Sufia and her children, who were forced to flee their home country for their lives, were cruelly separated from her husband, from her ‘soul’ as she once told me, during this journey. From the very first moment I met her I was inspired by her strong will, resilience and motivation to thrive. She and her children went through a great number of ordeals since the beginning of the pandemic. Refugees struggle to meet their daily needs with the little amount of money they are entitled to. Unfortunately, for Sufia’s family the severity of their situation escalated during the pandemic. Sufia described with sadness how her children would wake up from hunger in the middle of the night and ask for food. She recounted her daily visits to local food banks so she could put something on their plates and keep her children fed and warm. Sadly, there were even times when she would come back empty handed. The food banks are critical for many of society’s most vulnerable and this includes refugees and asylum seekers. Regrettably, the pandemic has taken its toll even on the food banks. Some food banks have suffered through a lack of donations and a falling number of volunteers during the pandemic (UNHCR UK, 2020). As Helen Barnard puts it: ‘It’s simply not right that so many more people are having to turn to food banks because they are unable to meet their basic costs. We all want to help each other through this storm, but families with children are being particularly hard hit and do not have the lifeline they need to stay afloat’ (The Trussell Trust, 2020). However, these challenging times didn’t break her; they made her even stronger. Sufia proved to herself and her children that she is physically and mentally resilient and managed to stay motivated throughout the pandemic. Not only she has been shielding her children from hunger, but she has convinced herself that this hardship is temporary, and she should keep working hard. She has been attending Leicester City Sanctuary’s online classes throughout the pandemic and hasn’t missed even a single lesson. Sufia’s strong will to never give up even during the most challenging times can be explained with Bemak’s (2003) observation in Counseling Refugees. He writes that ‘refugees may be considered a financial burden’ to society. Sufia’s tireless effort and strong will can be viewed as an example that she wants to express her gratitude and pay back to the country which provided her with a safe shelter. Moreover, she told me on numerous occasions how she is grateful and owes her and her children’s lives to this country. She worked as a teacher back in her home country and she has a strong desire to pay back her community for welcoming her and her family.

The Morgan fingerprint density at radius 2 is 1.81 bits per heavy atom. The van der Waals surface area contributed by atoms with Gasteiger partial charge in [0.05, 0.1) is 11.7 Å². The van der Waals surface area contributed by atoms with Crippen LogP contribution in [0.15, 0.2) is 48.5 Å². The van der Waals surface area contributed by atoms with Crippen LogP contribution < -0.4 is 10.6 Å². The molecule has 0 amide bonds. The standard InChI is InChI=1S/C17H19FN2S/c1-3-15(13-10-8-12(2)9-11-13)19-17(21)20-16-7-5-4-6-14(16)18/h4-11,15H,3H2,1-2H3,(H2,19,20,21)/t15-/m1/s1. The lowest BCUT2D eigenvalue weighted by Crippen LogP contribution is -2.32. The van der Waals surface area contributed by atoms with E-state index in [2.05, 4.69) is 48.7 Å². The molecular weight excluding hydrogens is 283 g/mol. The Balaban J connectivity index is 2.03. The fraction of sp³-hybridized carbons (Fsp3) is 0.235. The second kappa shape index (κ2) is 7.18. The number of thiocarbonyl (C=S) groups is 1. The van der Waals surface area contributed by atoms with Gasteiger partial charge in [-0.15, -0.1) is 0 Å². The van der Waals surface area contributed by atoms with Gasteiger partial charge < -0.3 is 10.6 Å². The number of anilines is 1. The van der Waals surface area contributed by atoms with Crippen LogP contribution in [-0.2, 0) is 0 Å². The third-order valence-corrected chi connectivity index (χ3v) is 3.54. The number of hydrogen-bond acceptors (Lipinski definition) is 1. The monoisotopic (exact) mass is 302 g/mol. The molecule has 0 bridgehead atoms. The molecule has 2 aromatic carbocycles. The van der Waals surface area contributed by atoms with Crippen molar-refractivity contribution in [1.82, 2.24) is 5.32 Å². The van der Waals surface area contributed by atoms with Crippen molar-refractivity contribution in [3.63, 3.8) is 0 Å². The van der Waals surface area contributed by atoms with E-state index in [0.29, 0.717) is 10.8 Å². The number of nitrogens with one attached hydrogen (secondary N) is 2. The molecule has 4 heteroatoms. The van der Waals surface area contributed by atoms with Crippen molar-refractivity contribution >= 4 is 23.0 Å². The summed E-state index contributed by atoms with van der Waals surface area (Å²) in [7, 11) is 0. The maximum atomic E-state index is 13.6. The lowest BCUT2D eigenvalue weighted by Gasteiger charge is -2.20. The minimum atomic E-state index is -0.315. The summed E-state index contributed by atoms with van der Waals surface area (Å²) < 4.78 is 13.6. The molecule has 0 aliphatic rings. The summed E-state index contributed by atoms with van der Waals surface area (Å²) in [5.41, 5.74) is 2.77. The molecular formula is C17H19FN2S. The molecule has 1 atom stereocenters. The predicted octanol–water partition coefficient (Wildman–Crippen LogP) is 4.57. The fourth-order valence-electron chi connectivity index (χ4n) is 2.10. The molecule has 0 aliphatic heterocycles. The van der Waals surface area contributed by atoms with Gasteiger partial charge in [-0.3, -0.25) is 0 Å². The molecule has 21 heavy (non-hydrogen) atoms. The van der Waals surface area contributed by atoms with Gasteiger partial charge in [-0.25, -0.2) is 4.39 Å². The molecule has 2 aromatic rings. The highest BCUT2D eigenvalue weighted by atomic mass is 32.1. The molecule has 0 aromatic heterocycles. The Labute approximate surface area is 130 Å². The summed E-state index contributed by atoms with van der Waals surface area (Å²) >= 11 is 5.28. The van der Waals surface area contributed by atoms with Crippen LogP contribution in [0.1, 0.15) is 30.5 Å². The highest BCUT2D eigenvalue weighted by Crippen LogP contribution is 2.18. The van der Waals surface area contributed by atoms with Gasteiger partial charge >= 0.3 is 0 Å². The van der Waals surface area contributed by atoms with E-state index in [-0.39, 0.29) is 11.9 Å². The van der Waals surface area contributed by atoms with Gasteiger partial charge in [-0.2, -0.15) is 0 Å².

I was introduced to Sufia’s husband Habib (whom she was separated from) in early August 2020. The first thing which I noticed about him was his beautiful and warm smile. His eyes were full of a thirst to learn. He started attending our online English classes. It was not long before I realised how my admiration for him started to grow. I had immense respect for his strong will and motivation to learn in the most uncomfortable and challenging conditions. He would join my classes from his phone, sitting on a single chair in his bedroom. His bedroom was bare with just a single chair and a bed. Even though I loved our classes with him there would always be sadness at the back of my mind. Unfortunately, this sadness turned into despair as the days got colder and shorter. Once, in late November he joined my class from the street. He was wearing a hat and a scarf and was wrapped up tightly in his coat. To my bewildered inquiry as to why he was outside, he replied that, unfortunately, he could no longer access wi-fi from his flat. I was numb for a few seconds not knowing what to say, but he cheeringly carried on and said that he still wanted to have our classes, even on the street. Unfortunately, we had to temporarily stop our classes from the middle of December, as the days got much colder and greyer and rainier.